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- 24-May 07
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- Aug 07 2009 10:09 AM
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- "Crazy Eyes"
- 37 years old
- March 3, 1977
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Posts I've Made
15 June 2009 - 07:37 AMOkay lets clear a few things up. When the Declaration of independence was signed, the first words were, verbatim, "We hold these truths to be self-evident, that all men are created equal, that they are endowed by their Creator with certain unalienable Rights, that among these are Life, Liberty and the pursuit of Happiness." Meaning all men are equal, not all American men, not all British men, Not all Chinese men, but ALL men.
The Constitution and Bill of Rights was meant to recognize the rights of all men. All men have protection from Congress making no laws abridging free speech, all men have the right To bear arms to keep A well regulated militia being necessary to the security of a free State,, etc. whether that right is suppressed by their govt. or not. That is what it mean. It is also meant to protect the rights of the US citizenry.
Now, when we capture enemy combatants, we have traditionally followed Geneva Conventions on POWs. This was agreed upon by delegations from many nations. I think in the case of enemy combatants captured in Afghanistan and Iraq, we should follow the set precedent and continue following Geneva conventions. They are not American citizens (and in fact harbor the deepest hatred for them), and their own nation refuses to take them back. Like it or not, we are at war with them. Follow the rules of war. If you will not follow that portion of the Geneva convention, then you deny that this is in fact a war. In that case, also forgo the other conventions. Arm our soldiers with expanding hollowpoints, they're more effective against targets. This isn't a war right? They don't get to pick and chose which rules suit them and change the rest. Pick one rule set and follow it.
You left out a few key words. Fixed.
You don't have blanket free speech. Try telling the TSA agent you have a bomb in your suitcase (or better yet, in your Pure Energy 68/4500 tank with the radioactive symbol on it) or yelling "fire!" in a theater, or filling a false police report. You're only protected against federal laws regarding free speech. Except when the FCC comes down on you for obscene speech.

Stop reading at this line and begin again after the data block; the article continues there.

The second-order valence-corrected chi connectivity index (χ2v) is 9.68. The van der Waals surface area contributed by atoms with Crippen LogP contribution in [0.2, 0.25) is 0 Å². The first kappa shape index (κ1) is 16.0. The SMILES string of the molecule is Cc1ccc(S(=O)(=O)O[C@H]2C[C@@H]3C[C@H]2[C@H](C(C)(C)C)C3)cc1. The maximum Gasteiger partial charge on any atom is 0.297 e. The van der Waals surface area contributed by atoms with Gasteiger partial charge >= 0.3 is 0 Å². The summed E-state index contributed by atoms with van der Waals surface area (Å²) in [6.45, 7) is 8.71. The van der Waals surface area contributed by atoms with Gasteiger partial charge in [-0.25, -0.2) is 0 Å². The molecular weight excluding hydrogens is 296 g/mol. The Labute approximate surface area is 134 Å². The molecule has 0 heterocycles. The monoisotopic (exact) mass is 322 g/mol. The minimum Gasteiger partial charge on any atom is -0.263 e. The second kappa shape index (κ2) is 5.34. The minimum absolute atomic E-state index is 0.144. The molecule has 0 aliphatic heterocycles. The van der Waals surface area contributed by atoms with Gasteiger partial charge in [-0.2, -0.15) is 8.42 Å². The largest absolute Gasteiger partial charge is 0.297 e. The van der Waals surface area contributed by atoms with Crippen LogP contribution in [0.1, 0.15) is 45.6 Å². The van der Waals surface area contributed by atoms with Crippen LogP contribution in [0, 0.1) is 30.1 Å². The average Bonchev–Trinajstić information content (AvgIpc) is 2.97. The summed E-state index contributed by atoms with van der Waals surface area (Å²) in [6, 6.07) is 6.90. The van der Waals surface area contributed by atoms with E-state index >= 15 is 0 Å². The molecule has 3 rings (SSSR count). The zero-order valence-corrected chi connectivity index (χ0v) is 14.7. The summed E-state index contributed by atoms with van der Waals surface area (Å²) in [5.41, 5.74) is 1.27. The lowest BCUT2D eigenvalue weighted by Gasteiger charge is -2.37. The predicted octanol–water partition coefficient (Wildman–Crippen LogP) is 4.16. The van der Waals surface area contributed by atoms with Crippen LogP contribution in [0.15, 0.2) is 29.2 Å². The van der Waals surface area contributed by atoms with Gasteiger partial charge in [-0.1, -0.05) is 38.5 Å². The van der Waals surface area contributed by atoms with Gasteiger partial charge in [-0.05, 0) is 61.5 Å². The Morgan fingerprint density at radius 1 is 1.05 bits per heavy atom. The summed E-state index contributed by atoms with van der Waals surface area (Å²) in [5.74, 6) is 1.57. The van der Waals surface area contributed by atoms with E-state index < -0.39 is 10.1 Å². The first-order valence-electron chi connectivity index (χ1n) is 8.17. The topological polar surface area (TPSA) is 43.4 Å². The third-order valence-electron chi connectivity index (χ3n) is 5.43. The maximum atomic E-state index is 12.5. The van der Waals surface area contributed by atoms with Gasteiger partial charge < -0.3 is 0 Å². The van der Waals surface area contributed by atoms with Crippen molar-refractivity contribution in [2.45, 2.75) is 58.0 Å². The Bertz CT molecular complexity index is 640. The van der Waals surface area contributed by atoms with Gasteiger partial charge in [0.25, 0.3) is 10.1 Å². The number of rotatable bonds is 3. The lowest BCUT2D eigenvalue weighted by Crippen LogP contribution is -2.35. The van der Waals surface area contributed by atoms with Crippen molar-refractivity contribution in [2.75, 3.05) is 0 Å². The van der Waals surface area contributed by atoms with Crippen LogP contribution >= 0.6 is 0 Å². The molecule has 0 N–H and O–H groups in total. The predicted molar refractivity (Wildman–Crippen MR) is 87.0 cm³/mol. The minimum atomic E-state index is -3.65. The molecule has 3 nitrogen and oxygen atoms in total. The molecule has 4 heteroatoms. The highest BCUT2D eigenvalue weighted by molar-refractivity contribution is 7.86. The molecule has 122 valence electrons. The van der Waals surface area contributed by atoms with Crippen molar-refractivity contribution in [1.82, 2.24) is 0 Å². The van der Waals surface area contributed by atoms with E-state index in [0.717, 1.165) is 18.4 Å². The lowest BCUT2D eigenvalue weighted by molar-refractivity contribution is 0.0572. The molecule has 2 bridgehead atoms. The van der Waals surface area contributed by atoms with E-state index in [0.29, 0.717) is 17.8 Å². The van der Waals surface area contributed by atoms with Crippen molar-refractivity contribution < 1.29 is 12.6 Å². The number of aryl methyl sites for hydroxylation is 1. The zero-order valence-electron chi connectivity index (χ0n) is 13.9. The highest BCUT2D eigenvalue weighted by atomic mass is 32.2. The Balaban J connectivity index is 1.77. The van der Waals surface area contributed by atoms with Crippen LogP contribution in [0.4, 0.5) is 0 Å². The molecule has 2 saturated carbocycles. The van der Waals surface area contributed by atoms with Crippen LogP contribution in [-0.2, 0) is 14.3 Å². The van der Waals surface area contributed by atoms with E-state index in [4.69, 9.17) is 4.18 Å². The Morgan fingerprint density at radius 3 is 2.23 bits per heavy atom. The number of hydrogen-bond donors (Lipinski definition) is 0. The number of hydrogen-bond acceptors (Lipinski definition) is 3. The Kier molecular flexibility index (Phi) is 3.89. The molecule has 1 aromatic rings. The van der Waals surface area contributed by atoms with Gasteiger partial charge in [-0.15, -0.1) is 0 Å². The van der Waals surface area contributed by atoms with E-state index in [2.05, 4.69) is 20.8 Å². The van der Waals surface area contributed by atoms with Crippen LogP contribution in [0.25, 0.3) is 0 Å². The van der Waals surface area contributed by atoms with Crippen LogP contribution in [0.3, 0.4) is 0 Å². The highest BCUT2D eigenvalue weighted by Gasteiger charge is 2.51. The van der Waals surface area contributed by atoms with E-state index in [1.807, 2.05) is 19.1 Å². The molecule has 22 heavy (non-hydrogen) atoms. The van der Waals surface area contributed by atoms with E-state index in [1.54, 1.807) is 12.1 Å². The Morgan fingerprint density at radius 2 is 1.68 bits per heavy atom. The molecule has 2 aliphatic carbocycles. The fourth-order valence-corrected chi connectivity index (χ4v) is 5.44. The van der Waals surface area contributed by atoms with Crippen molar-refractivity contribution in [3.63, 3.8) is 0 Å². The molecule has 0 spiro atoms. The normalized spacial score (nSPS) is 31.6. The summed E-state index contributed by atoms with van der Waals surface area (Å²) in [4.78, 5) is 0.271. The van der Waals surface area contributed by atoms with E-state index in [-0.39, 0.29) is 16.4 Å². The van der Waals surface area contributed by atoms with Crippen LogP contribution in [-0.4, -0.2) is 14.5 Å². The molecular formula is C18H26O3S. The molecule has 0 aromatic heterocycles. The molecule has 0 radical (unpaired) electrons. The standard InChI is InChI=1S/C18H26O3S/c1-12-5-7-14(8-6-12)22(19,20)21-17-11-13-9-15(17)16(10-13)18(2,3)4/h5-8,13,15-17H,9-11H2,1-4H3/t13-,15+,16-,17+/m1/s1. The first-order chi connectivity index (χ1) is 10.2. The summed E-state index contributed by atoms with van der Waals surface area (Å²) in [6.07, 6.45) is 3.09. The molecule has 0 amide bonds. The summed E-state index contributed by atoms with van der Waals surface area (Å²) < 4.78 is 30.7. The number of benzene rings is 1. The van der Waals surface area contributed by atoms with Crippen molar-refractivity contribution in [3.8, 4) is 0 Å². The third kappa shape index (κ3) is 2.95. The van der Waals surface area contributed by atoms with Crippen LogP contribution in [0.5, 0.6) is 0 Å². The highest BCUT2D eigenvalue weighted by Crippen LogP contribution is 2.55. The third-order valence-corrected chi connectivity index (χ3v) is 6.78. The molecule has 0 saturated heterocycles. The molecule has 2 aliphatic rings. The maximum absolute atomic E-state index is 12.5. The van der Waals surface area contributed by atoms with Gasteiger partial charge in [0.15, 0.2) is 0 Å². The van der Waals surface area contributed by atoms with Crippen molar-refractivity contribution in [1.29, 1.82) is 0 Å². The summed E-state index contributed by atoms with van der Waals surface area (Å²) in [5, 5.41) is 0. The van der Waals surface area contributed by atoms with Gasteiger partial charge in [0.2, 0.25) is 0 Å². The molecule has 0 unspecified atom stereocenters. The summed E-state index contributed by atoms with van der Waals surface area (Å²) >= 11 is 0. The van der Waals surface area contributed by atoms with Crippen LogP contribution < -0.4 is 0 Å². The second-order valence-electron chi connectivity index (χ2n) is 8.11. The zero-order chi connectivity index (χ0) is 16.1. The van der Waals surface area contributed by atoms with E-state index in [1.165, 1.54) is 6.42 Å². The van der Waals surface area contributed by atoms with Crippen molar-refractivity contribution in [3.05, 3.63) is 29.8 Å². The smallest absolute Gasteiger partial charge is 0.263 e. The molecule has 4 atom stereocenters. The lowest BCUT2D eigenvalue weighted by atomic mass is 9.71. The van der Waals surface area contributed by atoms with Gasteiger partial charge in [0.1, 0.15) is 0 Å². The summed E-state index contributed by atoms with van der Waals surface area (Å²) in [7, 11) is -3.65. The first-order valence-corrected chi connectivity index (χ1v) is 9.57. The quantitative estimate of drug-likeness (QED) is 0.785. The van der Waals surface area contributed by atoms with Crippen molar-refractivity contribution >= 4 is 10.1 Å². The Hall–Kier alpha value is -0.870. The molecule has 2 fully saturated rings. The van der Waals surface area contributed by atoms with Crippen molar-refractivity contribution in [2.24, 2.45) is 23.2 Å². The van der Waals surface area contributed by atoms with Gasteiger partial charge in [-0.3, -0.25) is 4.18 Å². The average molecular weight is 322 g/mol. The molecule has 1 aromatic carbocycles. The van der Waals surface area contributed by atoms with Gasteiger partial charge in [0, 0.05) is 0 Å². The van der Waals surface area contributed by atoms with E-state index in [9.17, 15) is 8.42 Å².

I think the FCC's obscenity regulations violate the 1st amendment, but congress doesn't.
Back to the topic. I agree with alot of people here. I think Bush's policies on the matter were too extreme in one direction, but Obama's are too extreme in the other. There has to be some middle ground.
15 June 2009 - 02:34 AMI liked one of the comments I read somewhere else (credit to Humbolt on ProPaintball): "In order to maintain a trademark, you must govern the use of that trademark – not doing so gives the appearance that you have deserted the trademark and allows for other companies to make such claims. Use it or loose it, so to say. H&K is simply looking to the future: they don’t want one of their true competitors such as Colt or Walther to make an MP5 clone and show paintball markers as evidence that the trademark is not being enforced."
The generally accepted time is 3 years. If a company hasn't defended their trademark against an infringement for that long, it's considered abandoned.
15 June 2009 - 02:20 AMOut of curiosity, how well have your Magnums held up so far? I ask because I'm considering picking up a pair and I've heard reports of them literally disinagrating after a few months of wear.
I've never heard that before. I don' use mine for paintball anymore, but I've had my Magnums for almost 6 years now and I don't think I'll need to replace them anytime soon.
14 June 2009 - 09:44 AMI just want to point out that Trademarks can cover the "Look and feel" of an item. Lego has tried to sue plastic brick toy makers because they replicate the "look and feel" of Lego bricks.
Judging by the pics from the 1st post, the BT marker replicates the Look and Feel of the HK. I'm sure BT will lose on that point alone.
If I made an 8-bit cartridge video game console that looks EXACTLY like a PS3, don't you think they'd sue because it looks identical, even thought it does a similar but not identical function?
It's the same thing. They copied the Look and Feel, even thought they do similar, but not identical things.
Info about Lego: http://brian.carnell.com/articles/2005/leg...-plastic-bricks
Info about Look and Feel: http://22.214.171.124/search?q=cache:YQskpa...lient=firefox-a
QuoteThe protection afforded to trademarks has been expanded to include combinations of letters or numbers (“Chanel No. 5” or “A1” steak sauce), the headstock shape of a guitar, color (pink insulation), and the general “look and feel” of a product. The “look and feel” is protected as “trade dress,” but the considerations and tests for infringement are the same as for trademarks.
03 June 2009 - 12:57 PMThe "how'd that get there" would be a bruise in the right armpit. Found it when I got into the shower. After I was done cleaning I checked my shirt, no sign of a break and I don't recall taking a pit hit.
Same thing happened to me, but on the left. I wear a camo top with an Under Armor shirt underneath, but it still somehow left a mark and I don't remember getting shot there, twice.
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